Delays have been compounded by Covid 19, but whilst some faith groups still enjoy priority in release of bodies, Hindu families have to endure a prolonged delay. A member organisation reported that there was removal of barriers at the Coroners office in dealing with the release of the body but because of lack of staff, ultimately delays were experienced. Several deaths that were not Covid 19 related were treated as if they were, and these families were confronted with rules and restriction which were often not explained to the family in a sympathetic manner. In consultation with physicians within the community, HFB was given to understand that there is scope for the coroner to often have a telephonic conversation with the GP and if satisfied that the death is natural, it is possible to release the body through a faster process. Even as the Covid 19 related death rate increased in April 2020 and the Coroners service was overwhelmed, it was blatantly obvious that because bereaved Hindu families were understanding of Covid 19 pressures on Coroners service and because they were not over-bearing in their demands, their requests to process release of the body was pushed to the back of the queue.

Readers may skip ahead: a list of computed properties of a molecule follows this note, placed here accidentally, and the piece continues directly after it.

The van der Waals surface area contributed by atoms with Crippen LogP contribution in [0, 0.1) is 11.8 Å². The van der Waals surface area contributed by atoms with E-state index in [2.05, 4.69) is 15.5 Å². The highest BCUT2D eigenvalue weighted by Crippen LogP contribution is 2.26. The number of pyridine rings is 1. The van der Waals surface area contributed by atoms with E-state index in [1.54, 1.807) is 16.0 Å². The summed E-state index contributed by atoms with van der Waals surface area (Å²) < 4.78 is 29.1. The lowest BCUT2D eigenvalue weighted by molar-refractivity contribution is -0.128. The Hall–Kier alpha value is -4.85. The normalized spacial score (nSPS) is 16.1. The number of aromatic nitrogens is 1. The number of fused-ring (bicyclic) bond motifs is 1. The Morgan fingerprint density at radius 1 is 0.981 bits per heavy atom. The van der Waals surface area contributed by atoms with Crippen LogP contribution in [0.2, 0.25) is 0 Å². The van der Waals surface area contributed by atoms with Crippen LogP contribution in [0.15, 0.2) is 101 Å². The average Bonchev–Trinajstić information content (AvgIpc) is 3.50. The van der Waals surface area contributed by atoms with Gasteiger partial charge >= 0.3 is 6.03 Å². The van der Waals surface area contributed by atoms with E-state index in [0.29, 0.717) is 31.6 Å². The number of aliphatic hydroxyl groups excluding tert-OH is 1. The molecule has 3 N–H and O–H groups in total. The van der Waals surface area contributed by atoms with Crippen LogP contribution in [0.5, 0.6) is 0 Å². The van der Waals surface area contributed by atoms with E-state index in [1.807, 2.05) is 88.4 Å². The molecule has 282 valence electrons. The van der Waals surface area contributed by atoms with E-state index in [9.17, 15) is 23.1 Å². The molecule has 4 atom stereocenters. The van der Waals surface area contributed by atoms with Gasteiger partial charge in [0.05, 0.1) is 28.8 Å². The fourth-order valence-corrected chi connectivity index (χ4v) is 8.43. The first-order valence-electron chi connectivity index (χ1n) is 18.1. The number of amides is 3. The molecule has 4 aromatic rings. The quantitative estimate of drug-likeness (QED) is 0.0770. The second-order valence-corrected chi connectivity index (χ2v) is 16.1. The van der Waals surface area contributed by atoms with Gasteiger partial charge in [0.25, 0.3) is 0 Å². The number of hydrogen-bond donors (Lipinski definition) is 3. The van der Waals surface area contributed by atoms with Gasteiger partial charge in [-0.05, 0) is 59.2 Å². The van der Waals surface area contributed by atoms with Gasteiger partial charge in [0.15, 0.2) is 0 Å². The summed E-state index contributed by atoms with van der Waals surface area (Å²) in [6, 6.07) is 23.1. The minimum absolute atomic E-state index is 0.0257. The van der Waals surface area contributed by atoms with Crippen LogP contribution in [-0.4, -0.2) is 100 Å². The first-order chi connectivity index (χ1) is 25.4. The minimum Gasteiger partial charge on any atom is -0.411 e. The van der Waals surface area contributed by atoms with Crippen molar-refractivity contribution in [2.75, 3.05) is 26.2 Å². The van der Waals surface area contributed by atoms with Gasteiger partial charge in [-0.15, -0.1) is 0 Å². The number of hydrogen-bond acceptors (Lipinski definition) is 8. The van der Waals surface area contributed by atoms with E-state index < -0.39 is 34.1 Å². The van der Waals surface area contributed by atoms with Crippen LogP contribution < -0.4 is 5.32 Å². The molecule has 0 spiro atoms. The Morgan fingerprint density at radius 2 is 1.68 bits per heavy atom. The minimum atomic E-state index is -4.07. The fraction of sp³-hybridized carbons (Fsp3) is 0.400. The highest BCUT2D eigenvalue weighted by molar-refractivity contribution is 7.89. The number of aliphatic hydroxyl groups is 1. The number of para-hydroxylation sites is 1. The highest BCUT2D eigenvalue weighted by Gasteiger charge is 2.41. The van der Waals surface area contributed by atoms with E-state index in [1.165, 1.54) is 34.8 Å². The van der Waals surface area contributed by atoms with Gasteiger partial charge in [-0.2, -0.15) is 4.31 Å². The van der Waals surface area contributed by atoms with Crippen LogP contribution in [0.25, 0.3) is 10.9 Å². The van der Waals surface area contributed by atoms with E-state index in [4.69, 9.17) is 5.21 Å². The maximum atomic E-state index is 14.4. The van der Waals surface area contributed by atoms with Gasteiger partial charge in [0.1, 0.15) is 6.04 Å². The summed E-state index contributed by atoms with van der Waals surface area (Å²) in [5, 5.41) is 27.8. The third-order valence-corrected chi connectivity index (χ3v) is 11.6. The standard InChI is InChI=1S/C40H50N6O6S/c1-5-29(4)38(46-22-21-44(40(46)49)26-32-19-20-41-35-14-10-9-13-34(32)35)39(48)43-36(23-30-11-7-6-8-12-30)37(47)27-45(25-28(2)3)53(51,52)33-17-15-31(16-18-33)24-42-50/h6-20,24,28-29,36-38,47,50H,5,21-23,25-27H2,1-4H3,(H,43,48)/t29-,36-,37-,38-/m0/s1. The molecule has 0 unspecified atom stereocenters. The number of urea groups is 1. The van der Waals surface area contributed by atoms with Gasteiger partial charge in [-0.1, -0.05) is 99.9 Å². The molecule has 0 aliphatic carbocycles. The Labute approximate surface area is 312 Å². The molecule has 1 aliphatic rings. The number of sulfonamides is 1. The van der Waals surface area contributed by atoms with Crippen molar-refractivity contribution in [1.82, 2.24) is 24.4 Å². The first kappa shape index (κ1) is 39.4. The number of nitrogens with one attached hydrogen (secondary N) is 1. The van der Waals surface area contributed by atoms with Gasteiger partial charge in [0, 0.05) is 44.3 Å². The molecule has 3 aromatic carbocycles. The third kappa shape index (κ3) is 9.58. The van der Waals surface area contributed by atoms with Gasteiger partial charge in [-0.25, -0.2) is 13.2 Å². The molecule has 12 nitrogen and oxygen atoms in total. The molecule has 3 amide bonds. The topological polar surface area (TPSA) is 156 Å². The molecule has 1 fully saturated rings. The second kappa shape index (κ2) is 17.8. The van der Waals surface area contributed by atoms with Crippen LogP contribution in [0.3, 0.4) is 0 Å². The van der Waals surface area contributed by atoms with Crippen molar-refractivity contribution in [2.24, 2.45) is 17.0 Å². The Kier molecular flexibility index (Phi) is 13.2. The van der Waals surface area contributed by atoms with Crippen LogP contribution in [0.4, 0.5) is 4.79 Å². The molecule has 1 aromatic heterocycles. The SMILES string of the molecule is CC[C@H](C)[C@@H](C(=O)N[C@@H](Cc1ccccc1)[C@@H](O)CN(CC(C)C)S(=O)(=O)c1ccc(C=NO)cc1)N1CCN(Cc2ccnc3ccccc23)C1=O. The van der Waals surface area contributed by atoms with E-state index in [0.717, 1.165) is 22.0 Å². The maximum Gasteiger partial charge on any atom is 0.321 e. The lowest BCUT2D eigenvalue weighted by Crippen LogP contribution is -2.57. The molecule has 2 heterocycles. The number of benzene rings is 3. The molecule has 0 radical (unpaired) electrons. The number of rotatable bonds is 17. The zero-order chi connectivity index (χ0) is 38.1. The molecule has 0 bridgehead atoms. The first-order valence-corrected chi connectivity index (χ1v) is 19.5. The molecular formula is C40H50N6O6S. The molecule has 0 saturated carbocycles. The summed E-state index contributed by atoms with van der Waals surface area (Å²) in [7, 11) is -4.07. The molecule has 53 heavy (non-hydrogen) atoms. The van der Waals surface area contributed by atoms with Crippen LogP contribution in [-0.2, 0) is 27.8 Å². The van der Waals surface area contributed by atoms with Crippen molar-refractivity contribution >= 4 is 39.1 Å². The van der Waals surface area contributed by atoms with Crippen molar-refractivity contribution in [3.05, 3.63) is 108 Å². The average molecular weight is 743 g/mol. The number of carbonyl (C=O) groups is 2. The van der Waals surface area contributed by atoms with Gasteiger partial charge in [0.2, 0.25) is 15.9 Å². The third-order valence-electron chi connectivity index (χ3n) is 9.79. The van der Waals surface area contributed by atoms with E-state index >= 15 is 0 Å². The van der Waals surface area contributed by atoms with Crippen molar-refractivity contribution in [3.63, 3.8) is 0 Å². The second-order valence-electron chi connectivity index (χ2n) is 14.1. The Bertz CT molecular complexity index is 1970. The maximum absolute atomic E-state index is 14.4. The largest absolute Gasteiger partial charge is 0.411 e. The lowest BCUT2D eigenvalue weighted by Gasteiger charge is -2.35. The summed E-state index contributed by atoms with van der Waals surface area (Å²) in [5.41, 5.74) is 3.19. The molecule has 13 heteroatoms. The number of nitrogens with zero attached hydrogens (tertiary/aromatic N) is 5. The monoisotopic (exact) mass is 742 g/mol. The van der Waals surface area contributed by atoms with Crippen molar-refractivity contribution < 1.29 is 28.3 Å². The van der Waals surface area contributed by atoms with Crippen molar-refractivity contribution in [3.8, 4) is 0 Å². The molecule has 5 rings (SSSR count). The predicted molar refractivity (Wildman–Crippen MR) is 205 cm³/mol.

Progress with training and guidance for coroners
Response to Question 5
An urgent need for special training for Coroners Office staff relating to Hindu rituals and practices and the reasoning for early release of body was repeatedly called for by member groups.
Hindu Forum of Britain would be willing to share expertise in this area to prepare a tailor-made guidance booklet and video which can be shared with the regional Coroners services to better understand the sensitivities of the needs of the bereaved families. A strict time frame must be laid out within which training and guidance can be completed.
Improvements in services for the bereaved
Response to Question 6
Our membership observed that all faiths with urgent religious requirements to expedite the release of the body must be dealt with fairly and similarly across the board without prioritising a particular faith group. There were a considerable number of cases where members noted the Coroner Service’s ignorance of Hindu rituals resulting in an unsympathetic response from Coroners office.